Dorn files lawsuit on local levy spending | Office of the Superintendent of Public Instruction

Today, I filed a lawsuit against seven school districts, demanding that they stop using special levies to pay supplemental contracts for teachers. This is not a step I want to take. But four years after McCleary v. Washington, the Legislature has failed to provide adequate education funding and it has failed to create an equitable funding system.

Today, I filed a lawsuit against seven school districts, demanding that they stop using special levies to pay supplemental contracts for teachers.

This is not a step I want to take. But four years after McCleary v. Washington, the Legislature has failed to provide adequate education funding and it has failed to create an equitable funding system.

The result? Many districts use local levies to pay teacher salaries.

I get that. Districts are merely playing the hand they have been dealt by the Legislature. They are doing the best they can to fulfill their obligation to all students.

Unfortunately, using local levies to pay for basic education costs – which includes some teacher salaries – is unconstitutional.

It’s also unequal. Teacher pay varies widely from one district to the next, often even neighboring districts. Wealthy districts have their pick of the best teachers by offering them better pay for the same work.

Teachers are the most important element in student learning. Wealthy districts are able to attract and retain better qualified teachers by offering higher pay. Paying some of them more than others creates inequitable educational opportunities for students.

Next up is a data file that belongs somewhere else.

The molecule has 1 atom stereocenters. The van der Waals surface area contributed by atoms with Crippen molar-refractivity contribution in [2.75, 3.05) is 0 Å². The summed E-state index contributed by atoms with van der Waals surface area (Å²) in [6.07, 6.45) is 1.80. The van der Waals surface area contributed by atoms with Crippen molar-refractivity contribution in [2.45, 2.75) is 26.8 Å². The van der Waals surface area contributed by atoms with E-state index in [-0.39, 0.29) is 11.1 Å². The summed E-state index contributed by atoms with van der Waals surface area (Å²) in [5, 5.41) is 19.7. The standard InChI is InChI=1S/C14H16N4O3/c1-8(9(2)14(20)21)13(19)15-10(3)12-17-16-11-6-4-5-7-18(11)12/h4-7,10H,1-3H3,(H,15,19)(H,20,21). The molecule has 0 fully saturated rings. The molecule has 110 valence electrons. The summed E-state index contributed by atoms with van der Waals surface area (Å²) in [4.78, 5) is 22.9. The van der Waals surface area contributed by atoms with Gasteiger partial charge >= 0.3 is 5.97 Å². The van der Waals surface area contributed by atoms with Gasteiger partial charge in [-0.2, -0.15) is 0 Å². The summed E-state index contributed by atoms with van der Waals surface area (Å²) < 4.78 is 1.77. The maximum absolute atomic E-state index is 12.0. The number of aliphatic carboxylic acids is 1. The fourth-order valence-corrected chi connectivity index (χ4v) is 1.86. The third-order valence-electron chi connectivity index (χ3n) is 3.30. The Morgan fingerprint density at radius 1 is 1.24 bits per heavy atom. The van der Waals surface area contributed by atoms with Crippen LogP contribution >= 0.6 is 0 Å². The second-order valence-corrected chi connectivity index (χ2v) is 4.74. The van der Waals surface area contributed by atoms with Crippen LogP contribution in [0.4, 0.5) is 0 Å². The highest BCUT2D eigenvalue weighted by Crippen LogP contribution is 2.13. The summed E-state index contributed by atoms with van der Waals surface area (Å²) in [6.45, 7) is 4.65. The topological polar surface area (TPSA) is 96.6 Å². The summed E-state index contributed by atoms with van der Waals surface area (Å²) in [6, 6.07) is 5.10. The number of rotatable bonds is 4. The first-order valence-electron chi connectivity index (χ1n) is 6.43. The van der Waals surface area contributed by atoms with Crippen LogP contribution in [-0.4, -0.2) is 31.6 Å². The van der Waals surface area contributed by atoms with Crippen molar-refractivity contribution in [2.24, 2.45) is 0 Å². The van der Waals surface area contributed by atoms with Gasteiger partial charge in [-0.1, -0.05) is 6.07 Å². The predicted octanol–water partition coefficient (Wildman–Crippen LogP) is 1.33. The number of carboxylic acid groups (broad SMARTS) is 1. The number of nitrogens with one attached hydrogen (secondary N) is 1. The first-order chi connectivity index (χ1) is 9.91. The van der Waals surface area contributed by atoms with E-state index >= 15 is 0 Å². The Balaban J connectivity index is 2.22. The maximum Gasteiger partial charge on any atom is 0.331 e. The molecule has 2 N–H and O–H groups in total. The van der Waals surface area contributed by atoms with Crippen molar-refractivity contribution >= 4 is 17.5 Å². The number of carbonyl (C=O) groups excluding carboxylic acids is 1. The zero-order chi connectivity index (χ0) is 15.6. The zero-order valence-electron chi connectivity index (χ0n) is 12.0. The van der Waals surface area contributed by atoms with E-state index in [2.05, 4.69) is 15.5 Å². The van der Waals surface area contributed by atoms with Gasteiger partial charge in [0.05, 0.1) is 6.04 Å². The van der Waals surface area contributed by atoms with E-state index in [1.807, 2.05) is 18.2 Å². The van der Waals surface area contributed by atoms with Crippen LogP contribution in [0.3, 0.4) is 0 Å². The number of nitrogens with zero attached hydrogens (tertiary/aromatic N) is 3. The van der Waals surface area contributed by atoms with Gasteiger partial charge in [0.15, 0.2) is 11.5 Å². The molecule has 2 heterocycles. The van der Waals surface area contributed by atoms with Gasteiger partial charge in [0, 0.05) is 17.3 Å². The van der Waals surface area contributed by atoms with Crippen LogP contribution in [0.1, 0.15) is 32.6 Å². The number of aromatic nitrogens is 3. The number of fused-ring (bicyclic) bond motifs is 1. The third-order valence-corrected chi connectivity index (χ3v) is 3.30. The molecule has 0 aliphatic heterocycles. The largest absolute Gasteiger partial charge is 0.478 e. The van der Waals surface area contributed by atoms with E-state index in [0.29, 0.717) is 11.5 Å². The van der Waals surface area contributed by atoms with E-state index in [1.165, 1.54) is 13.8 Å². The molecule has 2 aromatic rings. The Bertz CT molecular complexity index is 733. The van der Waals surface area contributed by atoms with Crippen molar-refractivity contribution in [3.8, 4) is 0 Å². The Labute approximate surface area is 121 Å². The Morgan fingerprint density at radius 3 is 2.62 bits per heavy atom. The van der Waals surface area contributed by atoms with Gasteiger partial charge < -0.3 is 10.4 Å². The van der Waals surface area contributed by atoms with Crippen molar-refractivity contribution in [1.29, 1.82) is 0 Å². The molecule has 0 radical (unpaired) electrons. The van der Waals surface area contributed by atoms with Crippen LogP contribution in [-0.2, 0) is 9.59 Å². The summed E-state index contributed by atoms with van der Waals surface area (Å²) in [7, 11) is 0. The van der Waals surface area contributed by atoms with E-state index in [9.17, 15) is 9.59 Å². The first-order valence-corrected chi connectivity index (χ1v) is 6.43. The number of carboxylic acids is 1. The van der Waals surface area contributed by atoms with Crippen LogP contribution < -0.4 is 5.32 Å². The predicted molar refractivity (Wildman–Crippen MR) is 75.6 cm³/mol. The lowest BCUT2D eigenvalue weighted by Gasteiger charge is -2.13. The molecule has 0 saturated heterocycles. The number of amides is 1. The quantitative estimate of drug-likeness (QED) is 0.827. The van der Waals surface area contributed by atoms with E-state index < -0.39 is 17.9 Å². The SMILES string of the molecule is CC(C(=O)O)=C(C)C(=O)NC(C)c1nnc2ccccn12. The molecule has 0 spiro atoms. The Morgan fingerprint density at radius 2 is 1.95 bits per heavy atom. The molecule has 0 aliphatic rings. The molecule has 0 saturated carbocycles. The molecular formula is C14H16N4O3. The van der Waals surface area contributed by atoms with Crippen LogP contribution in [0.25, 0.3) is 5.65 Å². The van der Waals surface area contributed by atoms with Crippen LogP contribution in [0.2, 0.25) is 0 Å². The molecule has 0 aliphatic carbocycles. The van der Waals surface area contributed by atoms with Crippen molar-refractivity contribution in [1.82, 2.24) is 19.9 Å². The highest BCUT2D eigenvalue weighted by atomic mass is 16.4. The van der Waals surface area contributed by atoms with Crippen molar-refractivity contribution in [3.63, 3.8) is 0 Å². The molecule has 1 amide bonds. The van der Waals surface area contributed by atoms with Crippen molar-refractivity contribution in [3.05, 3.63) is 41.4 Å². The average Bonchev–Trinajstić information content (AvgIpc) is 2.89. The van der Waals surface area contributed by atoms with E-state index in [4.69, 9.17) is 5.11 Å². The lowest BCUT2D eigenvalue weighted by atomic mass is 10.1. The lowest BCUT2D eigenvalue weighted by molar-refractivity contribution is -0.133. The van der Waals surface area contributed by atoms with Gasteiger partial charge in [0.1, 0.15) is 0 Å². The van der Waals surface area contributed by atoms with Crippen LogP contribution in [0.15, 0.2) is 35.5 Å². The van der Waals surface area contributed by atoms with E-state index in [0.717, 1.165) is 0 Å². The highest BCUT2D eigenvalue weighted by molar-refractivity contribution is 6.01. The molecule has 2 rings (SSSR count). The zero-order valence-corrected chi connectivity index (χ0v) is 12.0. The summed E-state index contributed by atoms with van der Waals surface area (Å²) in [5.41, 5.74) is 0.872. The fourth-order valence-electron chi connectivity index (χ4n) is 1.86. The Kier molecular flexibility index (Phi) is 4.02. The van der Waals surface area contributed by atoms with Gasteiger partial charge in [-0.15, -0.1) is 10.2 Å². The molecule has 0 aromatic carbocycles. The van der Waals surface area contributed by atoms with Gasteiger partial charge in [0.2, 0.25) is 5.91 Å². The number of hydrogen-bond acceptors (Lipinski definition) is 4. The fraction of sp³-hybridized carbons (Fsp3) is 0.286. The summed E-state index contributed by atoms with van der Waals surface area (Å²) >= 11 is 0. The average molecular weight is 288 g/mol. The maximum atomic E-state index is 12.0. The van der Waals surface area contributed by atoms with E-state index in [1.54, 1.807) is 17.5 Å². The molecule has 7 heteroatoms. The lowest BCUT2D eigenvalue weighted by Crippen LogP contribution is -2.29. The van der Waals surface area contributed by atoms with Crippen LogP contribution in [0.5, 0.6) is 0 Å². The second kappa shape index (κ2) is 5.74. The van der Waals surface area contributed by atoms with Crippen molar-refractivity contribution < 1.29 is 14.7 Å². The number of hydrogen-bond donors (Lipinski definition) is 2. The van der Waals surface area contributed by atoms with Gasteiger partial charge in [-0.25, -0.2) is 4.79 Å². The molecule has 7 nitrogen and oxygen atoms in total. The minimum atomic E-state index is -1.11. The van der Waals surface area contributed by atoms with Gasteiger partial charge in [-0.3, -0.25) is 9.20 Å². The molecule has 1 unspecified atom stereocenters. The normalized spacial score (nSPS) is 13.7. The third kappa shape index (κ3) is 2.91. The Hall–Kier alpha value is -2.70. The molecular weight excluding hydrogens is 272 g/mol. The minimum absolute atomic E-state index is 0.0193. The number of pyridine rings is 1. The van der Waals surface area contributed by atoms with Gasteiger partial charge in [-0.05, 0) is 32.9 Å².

This isn’t my opinion alone. In a blog item on education funding, Sen. Andy Hill (R-Redmond), the Ways & Means Committee Chairman, wrote that “the obligation of financing and providing revenues for our children’s education needs to be equitably borne across the state, not subject to the whims of one’s ZIP code.”

From district superintendents to newspaper editorial boards, the same message emerges: The current system is unfair and illegal, and it leads to advantages and disadvantages.

It must stop.

Some may be critical of my lawsuit, especially those from wealthy districts who benefit from the status quo. As your state superintendent, I have not taken this step lightly. Instead of blaming the messenger, critics should demand legislators and the Governor fulfill the constitutional obligations they have shirked for too many years.

The Supreme Court’s $100,000-per-day fine has been ignored and even disdained. That attitude is not surprising. It wasn’t the Supreme Court that persuaded legislators to pass the Basic Education Act in 1977. It was double levy failures in Seattle.

And it wasn’t the Supreme Court that convinced legislators to vote for a major tax increase in 1982, despite campaign promises to the contrary. Proposed school funding cuts created a public outcry that led to the tax increase.

McCleary was a judgment against the state, not against districts. The case dealt with insufficient state funding. My lawsuit deals with the unconstitutional result of the funding problem: the use of local funding for basic education. Both are essential problems that my lawsuit solves.

I urge everyone who cares about the future of our children to join in the fight for full and equitable state funding of basic education that can be sustained for generations to come.

The time has come to act, and act decisively.

 

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